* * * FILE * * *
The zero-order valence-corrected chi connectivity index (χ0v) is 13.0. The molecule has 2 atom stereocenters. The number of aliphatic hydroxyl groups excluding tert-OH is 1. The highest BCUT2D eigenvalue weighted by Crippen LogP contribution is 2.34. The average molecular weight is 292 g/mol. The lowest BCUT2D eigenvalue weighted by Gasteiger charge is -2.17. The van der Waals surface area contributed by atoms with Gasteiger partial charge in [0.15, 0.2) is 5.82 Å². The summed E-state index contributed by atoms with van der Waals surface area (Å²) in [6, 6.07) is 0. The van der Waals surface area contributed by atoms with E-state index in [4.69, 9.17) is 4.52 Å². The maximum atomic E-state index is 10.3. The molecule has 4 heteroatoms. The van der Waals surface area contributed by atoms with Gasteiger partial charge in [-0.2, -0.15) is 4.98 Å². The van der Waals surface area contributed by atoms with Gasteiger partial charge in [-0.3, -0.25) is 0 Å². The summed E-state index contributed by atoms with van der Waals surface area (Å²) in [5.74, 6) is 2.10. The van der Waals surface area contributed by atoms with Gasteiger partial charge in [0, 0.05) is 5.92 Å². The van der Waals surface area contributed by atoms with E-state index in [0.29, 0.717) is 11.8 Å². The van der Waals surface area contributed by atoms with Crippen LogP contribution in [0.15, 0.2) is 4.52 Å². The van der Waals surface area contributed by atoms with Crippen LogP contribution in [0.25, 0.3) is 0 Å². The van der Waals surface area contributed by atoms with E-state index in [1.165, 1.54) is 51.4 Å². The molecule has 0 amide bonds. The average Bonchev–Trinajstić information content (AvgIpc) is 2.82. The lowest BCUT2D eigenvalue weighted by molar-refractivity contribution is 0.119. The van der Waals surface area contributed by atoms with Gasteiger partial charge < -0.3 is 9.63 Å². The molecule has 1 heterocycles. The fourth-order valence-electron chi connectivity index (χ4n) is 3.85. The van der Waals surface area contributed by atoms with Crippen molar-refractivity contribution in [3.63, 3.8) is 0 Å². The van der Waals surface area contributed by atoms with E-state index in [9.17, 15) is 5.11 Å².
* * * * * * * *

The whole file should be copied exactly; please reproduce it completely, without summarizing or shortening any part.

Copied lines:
The zero-order valence-corrected chi connectivity index (χ0v) is 13.0. The molecule has 2 atom stereocenters. The number of aliphatic hydroxyl groups excluding tert-OH is 1. The highest BCUT2D eigenvalue weighted by Crippen LogP contribution is 2.34. The average molecular weight is 292 g/mol. The lowest BCUT2D eigenvalue weighted by Gasteiger charge is -2.17. The van der Waals surface area contributed by atoms with Gasteiger partial charge in [0.15, 0.2) is 5.82 Å². The summed E-state index contributed by atoms with van der Waals surface area (Å²) in [6, 6.07) is 0. The van der Waals surface area contributed by atoms with E-state index in [4.69, 9.17) is 4.52 Å². The maximum atomic E-state index is 10.3. The molecule has 4 heteroatoms. The van der Waals surface area contributed by atoms with Gasteiger partial charge in [-0.2, -0.15) is 4.98 Å². The van der Waals surface area contributed by atoms with Gasteiger partial charge in [-0.3, -0.25) is 0 Å². The summed E-state index contributed by atoms with van der Waals surface area (Å²) in [5.74, 6) is 2.10. The van der Waals surface area contributed by atoms with Gasteiger partial charge in [0, 0.05) is 5.92 Å². The van der Waals surface area contributed by atoms with E-state index in [0.29, 0.717) is 11.8 Å². The van der Waals surface area contributed by atoms with Crippen LogP contribution in [0.15, 0.2) is 4.52 Å². The van der Waals surface area contributed by atoms with Crippen LogP contribution in [0.25, 0.3) is 0 Å². The van der Waals surface area contributed by atoms with E-state index in [1.165, 1.54) is 51.4 Å². The molecule has 0 amide bonds. The average Bonchev–Trinajstić information content (AvgIpc) is 2.82. The lowest BCUT2D eigenvalue weighted by molar-refractivity contribution is 0.119. The van der Waals surface area contributed by atoms with Gasteiger partial charge < -0.3 is 9.63 Å². The molecule has 1 heterocycles. The fourth-order valence-electron chi connectivity index (χ4n) is 3.85. The van der Waals surface area contributed by atoms with Crippen molar-refractivity contribution in [3.63, 3.8) is 0 Å². The van der Waals surface area contributed by atoms with E-state index in [9.17, 15) is 5.11 Å².